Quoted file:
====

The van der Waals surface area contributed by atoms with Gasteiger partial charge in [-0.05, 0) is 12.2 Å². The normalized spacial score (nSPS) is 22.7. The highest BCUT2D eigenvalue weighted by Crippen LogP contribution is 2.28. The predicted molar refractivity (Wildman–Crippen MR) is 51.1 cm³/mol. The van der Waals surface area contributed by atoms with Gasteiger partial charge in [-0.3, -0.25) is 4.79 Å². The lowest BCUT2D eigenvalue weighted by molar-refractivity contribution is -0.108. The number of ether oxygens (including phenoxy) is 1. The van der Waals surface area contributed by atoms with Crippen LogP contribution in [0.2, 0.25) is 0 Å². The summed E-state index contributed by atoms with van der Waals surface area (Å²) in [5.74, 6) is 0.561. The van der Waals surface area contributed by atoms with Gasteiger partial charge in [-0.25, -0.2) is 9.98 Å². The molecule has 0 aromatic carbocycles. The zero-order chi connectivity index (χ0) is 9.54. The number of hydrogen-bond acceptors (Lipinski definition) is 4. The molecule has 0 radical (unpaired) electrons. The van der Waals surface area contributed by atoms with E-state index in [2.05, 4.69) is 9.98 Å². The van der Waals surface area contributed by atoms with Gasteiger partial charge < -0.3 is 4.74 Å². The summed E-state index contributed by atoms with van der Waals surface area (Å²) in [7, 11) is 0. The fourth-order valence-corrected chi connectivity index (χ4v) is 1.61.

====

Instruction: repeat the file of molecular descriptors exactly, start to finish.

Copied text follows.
The van der Waals surface area contributed by atoms with Gasteiger partial charge in [-0.05, 0) is 12.2 Å². The normalized spacial score (nSPS) is 22.7. The highest BCUT2D eigenvalue weighted by Crippen LogP contribution is 2.28. The predicted molar refractivity (Wildman–Crippen MR) is 51.1 cm³/mol. The van der Waals surface area contributed by atoms with Gasteiger partial charge in [-0.3, -0.25) is 4.79 Å². The lowest BCUT2D eigenvalue weighted by molar-refractivity contribution is -0.108. The number of ether oxygens (including phenoxy) is 1. The van der Waals surface area contributed by atoms with Crippen LogP contribution in [0.2, 0.25) is 0 Å². The summed E-state index contributed by atoms with van der Waals surface area (Å²) in [5.74, 6) is 0.561. The van der Waals surface area contributed by atoms with Gasteiger partial charge in [-0.25, -0.2) is 9.98 Å². The molecule has 0 aromatic carbocycles. The zero-order chi connectivity index (χ0) is 9.54. The number of hydrogen-bond acceptors (Lipinski definition) is 4. The molecule has 0 radical (unpaired) electrons. The van der Waals surface area contributed by atoms with E-state index in [2.05, 4.69) is 9.98 Å². The van der Waals surface area contributed by atoms with Gasteiger partial charge < -0.3 is 4.74 Å². The summed E-state index contributed by atoms with van der Waals surface area (Å²) in [7, 11) is 0. The fourth-order valence-corrected chi connectivity index (χ4v) is 1.61.